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Blood Rev. 1989 Mar;3(1):29-44.

The presentation, management and prophylaxis of sickle cell disease.

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  • 1Department of Haematology, Central Middlesex Hospital, London, UK.


Sickle cell disease (SCD) is encountered in all parts of the world where plasmodium falciparum has been endemic and has spread by migration to the temperate countries of the world resulting in a heavy caseload in Northern Europe and the United States. These patients in the temperate climates manifest most of the clinical problems associated with SCD in Tropical Africa and the West Indies. There are, however, differences between the groups in both the frequency and presentations of the clinical syndromes. The clinical management of SCD is discussed with particular reference to the potentially fatal sequestration syndromes: splenic, hepatic, 'the girdle syndrome' and 'the chest syndrome'. In all clinical situations encountered in SCD blood transfusions should be by isovolaemic exchange unless there is a marked fall in haematocrit (less than 5 g/dl) as may occur with sequestration and aplasia. The criteria for exchange transfusion in the chest syndrome are a pAO2 of less than 60 mm Hg while breathing air or a rapidly deteriorating clinical picture. Analgesia for vaso-occlusive sickle pain should be adequate and freely available which often requires the parental administration of opiates. We have delineated a small sub-group (6%) of SCD patients, 'the non-copers', who manifest a high demand for analgesia. The prospects for cure, and the techniques and issues for antenatal diagnosis are reviewed demonstrating the importance of education and counselling. The significant reduction in mortality and morbidity of children with SCD taking penicillin prophylaxis is emphasised with the need for its early institution.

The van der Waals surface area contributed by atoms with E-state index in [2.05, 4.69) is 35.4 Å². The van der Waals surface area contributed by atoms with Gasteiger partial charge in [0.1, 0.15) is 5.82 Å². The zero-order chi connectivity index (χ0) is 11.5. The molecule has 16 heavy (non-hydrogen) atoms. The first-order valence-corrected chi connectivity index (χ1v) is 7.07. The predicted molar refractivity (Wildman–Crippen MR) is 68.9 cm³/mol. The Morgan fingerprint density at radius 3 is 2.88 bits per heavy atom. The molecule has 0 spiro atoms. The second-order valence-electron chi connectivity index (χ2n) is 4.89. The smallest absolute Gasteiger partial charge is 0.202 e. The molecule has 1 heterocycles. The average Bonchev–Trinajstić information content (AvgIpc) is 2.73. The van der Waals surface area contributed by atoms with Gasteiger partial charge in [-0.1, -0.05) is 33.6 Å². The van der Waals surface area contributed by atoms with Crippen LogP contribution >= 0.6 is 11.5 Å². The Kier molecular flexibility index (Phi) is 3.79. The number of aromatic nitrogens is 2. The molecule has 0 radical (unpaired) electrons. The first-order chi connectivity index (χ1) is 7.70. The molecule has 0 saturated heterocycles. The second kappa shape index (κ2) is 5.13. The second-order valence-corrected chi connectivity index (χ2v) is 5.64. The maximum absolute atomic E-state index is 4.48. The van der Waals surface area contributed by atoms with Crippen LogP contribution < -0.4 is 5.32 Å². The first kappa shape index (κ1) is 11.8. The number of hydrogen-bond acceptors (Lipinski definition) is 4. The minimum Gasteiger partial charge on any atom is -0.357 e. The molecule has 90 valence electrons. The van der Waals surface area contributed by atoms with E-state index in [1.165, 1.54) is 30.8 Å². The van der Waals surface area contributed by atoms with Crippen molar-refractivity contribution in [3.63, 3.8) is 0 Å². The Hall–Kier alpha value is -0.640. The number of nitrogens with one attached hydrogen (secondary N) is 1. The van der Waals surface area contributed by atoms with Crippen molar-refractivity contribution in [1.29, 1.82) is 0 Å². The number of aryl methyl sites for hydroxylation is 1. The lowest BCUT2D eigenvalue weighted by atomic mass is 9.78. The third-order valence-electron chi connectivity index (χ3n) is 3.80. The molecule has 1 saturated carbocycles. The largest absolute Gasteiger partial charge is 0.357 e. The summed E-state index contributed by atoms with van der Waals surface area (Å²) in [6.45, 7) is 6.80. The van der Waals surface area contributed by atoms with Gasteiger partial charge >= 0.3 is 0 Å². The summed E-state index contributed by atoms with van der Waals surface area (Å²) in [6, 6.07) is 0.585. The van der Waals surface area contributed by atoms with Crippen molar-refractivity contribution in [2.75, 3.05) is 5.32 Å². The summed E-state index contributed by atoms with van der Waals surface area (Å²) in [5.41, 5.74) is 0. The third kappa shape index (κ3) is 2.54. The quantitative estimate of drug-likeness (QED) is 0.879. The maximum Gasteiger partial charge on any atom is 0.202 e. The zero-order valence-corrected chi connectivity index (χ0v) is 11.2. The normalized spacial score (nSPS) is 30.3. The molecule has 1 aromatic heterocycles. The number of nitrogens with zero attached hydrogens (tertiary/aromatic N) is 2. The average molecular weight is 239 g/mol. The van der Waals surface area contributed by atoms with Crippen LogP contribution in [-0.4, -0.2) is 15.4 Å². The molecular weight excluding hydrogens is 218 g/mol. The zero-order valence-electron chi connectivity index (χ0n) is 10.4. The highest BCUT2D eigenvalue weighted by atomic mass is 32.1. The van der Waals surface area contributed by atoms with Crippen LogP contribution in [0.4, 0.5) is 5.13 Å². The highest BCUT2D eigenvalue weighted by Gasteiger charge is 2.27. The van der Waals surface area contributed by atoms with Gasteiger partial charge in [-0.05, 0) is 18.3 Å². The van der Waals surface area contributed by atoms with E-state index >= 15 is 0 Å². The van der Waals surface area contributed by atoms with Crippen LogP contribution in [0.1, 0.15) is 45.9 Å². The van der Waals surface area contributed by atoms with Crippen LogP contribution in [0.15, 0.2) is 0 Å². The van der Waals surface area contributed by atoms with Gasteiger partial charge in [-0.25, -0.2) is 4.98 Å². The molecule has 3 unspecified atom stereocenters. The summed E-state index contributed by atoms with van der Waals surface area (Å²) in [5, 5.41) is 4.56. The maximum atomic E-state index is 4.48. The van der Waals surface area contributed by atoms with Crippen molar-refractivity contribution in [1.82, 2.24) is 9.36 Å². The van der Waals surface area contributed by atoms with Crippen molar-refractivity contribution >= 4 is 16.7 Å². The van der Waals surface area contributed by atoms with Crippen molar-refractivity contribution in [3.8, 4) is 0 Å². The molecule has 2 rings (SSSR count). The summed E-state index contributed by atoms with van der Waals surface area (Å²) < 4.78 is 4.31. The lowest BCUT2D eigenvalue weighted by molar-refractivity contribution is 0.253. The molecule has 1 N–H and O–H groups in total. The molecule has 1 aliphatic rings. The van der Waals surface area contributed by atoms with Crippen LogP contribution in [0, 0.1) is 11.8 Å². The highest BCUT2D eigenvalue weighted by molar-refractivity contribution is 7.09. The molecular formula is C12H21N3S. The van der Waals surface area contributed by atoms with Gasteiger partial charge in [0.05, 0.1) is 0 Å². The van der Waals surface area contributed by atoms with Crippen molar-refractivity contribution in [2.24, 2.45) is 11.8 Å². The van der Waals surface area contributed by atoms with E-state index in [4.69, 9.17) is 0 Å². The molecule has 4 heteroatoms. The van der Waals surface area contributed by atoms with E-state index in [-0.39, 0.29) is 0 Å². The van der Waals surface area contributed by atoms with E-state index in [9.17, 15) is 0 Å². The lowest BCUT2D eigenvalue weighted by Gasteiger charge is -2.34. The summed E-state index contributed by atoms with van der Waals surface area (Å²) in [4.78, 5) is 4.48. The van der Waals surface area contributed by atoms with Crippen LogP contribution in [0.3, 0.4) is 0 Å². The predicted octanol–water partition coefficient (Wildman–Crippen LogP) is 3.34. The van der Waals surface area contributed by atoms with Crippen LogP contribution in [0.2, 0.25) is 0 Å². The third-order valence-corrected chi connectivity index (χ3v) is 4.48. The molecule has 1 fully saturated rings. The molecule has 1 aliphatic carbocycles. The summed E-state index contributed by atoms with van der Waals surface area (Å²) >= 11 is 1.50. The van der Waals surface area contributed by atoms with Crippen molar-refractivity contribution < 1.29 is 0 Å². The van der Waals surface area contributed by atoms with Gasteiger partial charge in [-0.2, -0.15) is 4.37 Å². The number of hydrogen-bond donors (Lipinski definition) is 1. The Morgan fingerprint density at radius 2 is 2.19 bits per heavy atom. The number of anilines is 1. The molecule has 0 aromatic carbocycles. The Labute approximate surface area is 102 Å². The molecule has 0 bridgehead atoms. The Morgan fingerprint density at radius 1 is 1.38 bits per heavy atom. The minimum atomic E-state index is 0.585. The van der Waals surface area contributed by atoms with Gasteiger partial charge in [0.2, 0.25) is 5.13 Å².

[PubMed - indexed for MEDLINE]
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